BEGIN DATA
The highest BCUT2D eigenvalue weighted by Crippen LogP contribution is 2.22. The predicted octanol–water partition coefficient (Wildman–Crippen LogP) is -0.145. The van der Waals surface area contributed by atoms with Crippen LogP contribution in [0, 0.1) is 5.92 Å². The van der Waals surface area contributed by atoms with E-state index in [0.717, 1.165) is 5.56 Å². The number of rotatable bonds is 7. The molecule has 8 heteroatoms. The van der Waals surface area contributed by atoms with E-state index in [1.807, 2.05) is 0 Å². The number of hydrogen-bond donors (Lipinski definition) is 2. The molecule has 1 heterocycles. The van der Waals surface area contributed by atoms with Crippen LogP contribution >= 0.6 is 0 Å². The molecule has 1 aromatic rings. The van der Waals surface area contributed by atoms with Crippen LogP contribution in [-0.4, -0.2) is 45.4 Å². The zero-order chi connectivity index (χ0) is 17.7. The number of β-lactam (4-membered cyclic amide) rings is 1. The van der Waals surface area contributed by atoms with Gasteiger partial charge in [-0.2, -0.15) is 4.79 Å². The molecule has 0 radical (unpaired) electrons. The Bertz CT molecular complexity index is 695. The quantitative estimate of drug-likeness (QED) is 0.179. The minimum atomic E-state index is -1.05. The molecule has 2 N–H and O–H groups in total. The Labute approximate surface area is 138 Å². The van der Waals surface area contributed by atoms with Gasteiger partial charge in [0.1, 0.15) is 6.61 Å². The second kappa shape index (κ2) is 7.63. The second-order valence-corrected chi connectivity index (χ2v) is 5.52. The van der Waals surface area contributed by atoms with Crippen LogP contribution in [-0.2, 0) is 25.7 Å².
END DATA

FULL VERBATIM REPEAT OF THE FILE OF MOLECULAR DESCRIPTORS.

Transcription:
The highest BCUT2D eigenvalue weighted by Crippen LogP contribution is 2.22. The predicted octanol–water partition coefficient (Wildman–Crippen LogP) is -0.145. The van der Waals surface area contributed by atoms with Crippen LogP contribution in [0, 0.1) is 5.92 Å². The van der Waals surface area contributed by atoms with E-state index in [0.717, 1.165) is 5.56 Å². The number of rotatable bonds is 7. The molecule has 8 heteroatoms. The van der Waals surface area contributed by atoms with E-state index in [1.807, 2.05) is 0 Å². The number of hydrogen-bond donors (Lipinski definition) is 2. The molecule has 1 heterocycles. The van der Waals surface area contributed by atoms with Crippen LogP contribution >= 0.6 is 0 Å². The molecule has 1 aromatic rings. The van der Waals surface area contributed by atoms with Crippen LogP contribution in [-0.4, -0.2) is 45.4 Å². The zero-order chi connectivity index (χ0) is 17.7. The number of β-lactam (4-membered cyclic amide) rings is 1. The van der Waals surface area contributed by atoms with Gasteiger partial charge in [-0.2, -0.15) is 4.79 Å². The molecule has 0 radical (unpaired) electrons. The Bertz CT molecular complexity index is 695. The quantitative estimate of drug-likeness (QED) is 0.179. The minimum atomic E-state index is -1.05. The molecule has 2 N–H and O–H groups in total. The Labute approximate surface area is 138 Å². The van der Waals surface area contributed by atoms with Gasteiger partial charge in [0.1, 0.15) is 6.61 Å². The second kappa shape index (κ2) is 7.63. The second-order valence-corrected chi connectivity index (χ2v) is 5.52. The van der Waals surface area contributed by atoms with Crippen LogP contribution in [-0.2, 0) is 25.7 Å².